What do you want Perl 5 to be?

I've noticed that many recent discussions about changes to Perl 5 core development spiral off into circular discussions about deprecation cycles, definitions of compatibility, source code branch strategies, timeboxing, volunteer motivation, and so on.  Consensus has been slow to converge and conflict is in the air.

I think the problem is that people have different goals for Perl 5.  Some of these goals mesh well, but others conflict.  Some of the remedies support many goals, some only one or two. And some remedies work against some goals.  Placing some goals above others has big implications for changes to the development process and for priorities for new development.

I've started brainstorming some of the goals that I've heard or read or imagine might be out there.  Maybe if we can find some common ground around some goals, getting to common ground about methods won't be quite so difficult.

Read these over and tell me what you think, here or on a blog or site of your own.  Do  you agree with some?  All?  None?  If you had to pick just one or two, what would it be?  How would you know if they happened? What would it look like? What would be different?

What do you want Perl 5 to be?

  • I want Perl 5 to be more innovative
  • I want Perl 5 to be less dependent on the heroic efforts of a shrinking pool of maintainers
  • I want Perl 5 to be rock solid for enterprise use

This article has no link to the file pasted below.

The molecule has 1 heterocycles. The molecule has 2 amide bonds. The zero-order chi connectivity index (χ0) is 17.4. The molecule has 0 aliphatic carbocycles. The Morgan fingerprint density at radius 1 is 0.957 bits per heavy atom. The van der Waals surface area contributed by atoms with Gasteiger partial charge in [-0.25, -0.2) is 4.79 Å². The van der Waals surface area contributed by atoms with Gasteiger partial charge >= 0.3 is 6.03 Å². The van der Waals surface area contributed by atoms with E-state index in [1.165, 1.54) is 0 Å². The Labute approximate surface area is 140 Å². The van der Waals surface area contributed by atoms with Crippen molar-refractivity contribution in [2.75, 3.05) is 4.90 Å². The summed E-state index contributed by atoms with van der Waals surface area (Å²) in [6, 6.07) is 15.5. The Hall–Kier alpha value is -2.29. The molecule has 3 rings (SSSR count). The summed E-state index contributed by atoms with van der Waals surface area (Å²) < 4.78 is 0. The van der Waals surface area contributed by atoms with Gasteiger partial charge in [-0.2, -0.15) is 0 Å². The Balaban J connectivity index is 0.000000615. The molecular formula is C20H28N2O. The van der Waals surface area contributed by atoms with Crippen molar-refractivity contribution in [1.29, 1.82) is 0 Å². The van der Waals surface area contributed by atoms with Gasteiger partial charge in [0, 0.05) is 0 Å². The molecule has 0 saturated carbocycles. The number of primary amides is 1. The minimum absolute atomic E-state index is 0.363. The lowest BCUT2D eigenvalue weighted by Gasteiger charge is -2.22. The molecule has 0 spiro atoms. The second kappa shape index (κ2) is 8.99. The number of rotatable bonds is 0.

• I want Perl 5 to be a better language for new development
  • I want Perl 5 to be popular
  • I want Perl 5 to be less buggy
  • I want Perl 5 to be portable to all the platforms I use
  • I want Perl 5 to be more maintainable
  • I want Perl 5 to be easier to teach
  • I want Perl 5 to be more like Perl 6
  • I want Perl 5 to be more useful to those who contribute most to it
  • I want Perl 5 to be better at solving particular types of problems
  • I want Perl 5 to be more fun

My own view is a mix of several of these, and I'll try to articulate that further in a future post.

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6 Comments

  1. Andrew Rodland
    Posted July 23, 2009 at 12:16 am | Permalink

    I want Perl 5 to be a better language for new development.
    I want Perl 5 to be more maintainable.
    I want Perl 5 to be what the community wants it to be.
    I want Perl 5 to live long and prosper, and not be what we use to mark time while we wait for Perl 6 to descend from the heavens.

  2. :m)
    Posted July 23, 2009 at 12:16 am | Permalink

    I would like to go for the typical "new features go into the new version" scenario.

    Reduce perl5 efforts to bug squashing and begin to let it be a legacy language.

    Put all energy available into getting parrot & rakudo out the door and do improvements there. That's what new versions are for.

    Backport some features to perl5 to ensure that projects that cannot be moved to perl6 remain attractive. Although I suspect that if there are massive problems with code, this code might be sloppy or obfuscated and really needed a fresh start.